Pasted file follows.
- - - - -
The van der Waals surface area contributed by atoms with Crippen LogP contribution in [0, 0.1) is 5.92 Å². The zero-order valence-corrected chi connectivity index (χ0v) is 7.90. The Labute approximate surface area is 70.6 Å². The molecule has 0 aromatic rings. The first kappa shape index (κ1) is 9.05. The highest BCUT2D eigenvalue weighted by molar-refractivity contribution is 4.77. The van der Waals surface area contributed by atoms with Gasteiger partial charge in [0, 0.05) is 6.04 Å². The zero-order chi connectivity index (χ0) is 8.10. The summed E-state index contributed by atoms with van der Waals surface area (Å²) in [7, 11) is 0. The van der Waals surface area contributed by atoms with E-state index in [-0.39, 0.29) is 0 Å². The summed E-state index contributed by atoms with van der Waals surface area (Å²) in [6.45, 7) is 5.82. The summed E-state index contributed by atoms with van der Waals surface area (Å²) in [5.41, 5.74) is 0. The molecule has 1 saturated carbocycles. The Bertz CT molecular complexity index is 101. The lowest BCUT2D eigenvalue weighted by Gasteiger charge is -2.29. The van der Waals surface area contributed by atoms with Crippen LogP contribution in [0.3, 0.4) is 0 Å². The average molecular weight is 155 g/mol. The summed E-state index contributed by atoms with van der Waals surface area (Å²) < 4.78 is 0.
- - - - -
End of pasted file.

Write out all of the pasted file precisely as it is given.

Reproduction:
The van der Waals surface area contributed by atoms with Crippen LogP contribution in [0, 0.1) is 5.92 Å². The zero-order valence-corrected chi connectivity index (χ0v) is 7.90. The Labute approximate surface area is 70.6 Å². The molecule has 0 aromatic rings. The first kappa shape index (κ1) is 9.05. The highest BCUT2D eigenvalue weighted by molar-refractivity contribution is 4.77. The van der Waals surface area contributed by atoms with Gasteiger partial charge in [0, 0.05) is 6.04 Å². The zero-order chi connectivity index (χ0) is 8.10. The summed E-state index contributed by atoms with van der Waals surface area (Å²) in [7, 11) is 0. The van der Waals surface area contributed by atoms with E-state index in [-0.39, 0.29) is 0 Å². The summed E-state index contributed by atoms with van der Waals surface area (Å²) in [6.45, 7) is 5.82. The summed E-state index contributed by atoms with van der Waals surface area (Å²) in [5.41, 5.74) is 0. The molecule has 1 saturated carbocycles. The Bertz CT molecular complexity index is 101. The lowest BCUT2D eigenvalue weighted by Gasteiger charge is -2.29. The van der Waals surface area contributed by atoms with Crippen LogP contribution in [0.3, 0.4) is 0 Å². The average molecular weight is 155 g/mol. The summed E-state index contributed by atoms with van der Waals surface area (Å²) < 4.78 is 0.